Was Saint Brigid even a person at all?

The first thing you need to know about St. Brigid is that there is a debate about whether she was a person at all.

Read More: The enduring traditions of St. Brigid's Day

That's because behind her stands a great pre-Christian Irish goddess with the same name, same associations and even the same feast day - and there are just as many events, legends, cures and folk customs associated with her divinity.

Brigid, or Brid, was the mother goddess of pre-Christian Ireland and some scholars suggest that that the latter-day saint simply purloined the goddess's attributes. 

Medieval art historian Pamela Berger famously argues that Christian monks "took the ancient figure of the mother goddess and grafted her name and functions onto her Christian counterpart."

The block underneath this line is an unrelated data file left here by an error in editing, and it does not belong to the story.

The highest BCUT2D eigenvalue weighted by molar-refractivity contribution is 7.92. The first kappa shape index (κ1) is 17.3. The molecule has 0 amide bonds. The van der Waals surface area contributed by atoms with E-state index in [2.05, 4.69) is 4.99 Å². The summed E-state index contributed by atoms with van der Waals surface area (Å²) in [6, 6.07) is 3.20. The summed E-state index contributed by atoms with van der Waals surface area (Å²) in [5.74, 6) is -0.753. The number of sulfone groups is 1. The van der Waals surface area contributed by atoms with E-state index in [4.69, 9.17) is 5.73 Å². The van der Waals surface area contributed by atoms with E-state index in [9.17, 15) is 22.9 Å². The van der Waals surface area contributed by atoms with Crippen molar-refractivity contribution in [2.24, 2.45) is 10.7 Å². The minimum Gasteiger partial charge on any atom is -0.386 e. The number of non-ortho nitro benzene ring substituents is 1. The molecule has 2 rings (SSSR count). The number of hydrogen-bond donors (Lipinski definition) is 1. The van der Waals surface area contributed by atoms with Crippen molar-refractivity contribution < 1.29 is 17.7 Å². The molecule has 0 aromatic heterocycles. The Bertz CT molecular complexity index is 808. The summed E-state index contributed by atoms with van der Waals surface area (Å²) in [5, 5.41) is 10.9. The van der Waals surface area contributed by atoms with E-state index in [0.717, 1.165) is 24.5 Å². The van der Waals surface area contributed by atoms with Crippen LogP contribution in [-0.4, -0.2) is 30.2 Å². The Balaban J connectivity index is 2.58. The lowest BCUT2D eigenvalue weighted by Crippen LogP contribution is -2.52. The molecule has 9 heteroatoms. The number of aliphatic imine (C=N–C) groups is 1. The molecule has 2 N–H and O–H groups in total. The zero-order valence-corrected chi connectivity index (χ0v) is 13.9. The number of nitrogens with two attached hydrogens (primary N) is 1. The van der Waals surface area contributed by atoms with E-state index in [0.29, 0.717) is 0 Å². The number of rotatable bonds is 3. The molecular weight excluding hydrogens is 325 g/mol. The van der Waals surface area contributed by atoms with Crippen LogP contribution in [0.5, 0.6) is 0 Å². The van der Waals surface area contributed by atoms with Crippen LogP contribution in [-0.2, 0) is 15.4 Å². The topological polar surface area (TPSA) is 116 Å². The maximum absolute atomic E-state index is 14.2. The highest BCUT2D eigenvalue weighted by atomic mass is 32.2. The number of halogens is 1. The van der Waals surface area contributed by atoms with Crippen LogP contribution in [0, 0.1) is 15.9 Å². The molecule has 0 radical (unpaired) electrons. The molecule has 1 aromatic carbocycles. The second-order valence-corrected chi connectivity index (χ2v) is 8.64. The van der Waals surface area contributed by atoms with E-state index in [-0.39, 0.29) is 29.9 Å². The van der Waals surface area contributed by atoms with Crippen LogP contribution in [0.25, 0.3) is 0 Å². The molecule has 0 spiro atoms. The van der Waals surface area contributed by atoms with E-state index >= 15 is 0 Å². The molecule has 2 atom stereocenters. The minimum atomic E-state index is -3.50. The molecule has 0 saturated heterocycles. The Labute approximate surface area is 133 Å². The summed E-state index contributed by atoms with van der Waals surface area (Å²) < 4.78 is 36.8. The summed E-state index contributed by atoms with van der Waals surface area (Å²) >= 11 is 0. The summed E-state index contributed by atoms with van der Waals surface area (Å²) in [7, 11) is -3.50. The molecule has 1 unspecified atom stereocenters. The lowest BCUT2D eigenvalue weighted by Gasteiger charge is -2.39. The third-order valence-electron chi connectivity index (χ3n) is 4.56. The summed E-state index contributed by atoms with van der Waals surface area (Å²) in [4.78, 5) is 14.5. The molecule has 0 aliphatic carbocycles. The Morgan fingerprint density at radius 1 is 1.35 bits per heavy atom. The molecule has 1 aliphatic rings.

The goddess Brigid is associated with the spring, fertility, healing, and poetry. Her feast day is Imbolc, literally meaning "the womb," which falls on the 1st of February. 

But the famous Brigid's "cross" is most likely not a cross at all but a pre-Christian sun wheel that points to the four seasons. Most scholars believe its origins vastly predate any Christian associations.

Saint Brigid's cross (Getty Images)

Saint Brigid's cross (Getty Images)

So when you celebrate the Christian saint nowadays you are doing the very Irish thing of hedging your bets and also celebrating the Irish mother goddess standing behind her too. 

And likely she's more craic. I'm just saying.

Read More: How Brigid went from a Celtic goddess to Catholic saint

How do you celebrate St. Brigid's Day or Imbolc? Let us know in the comments!

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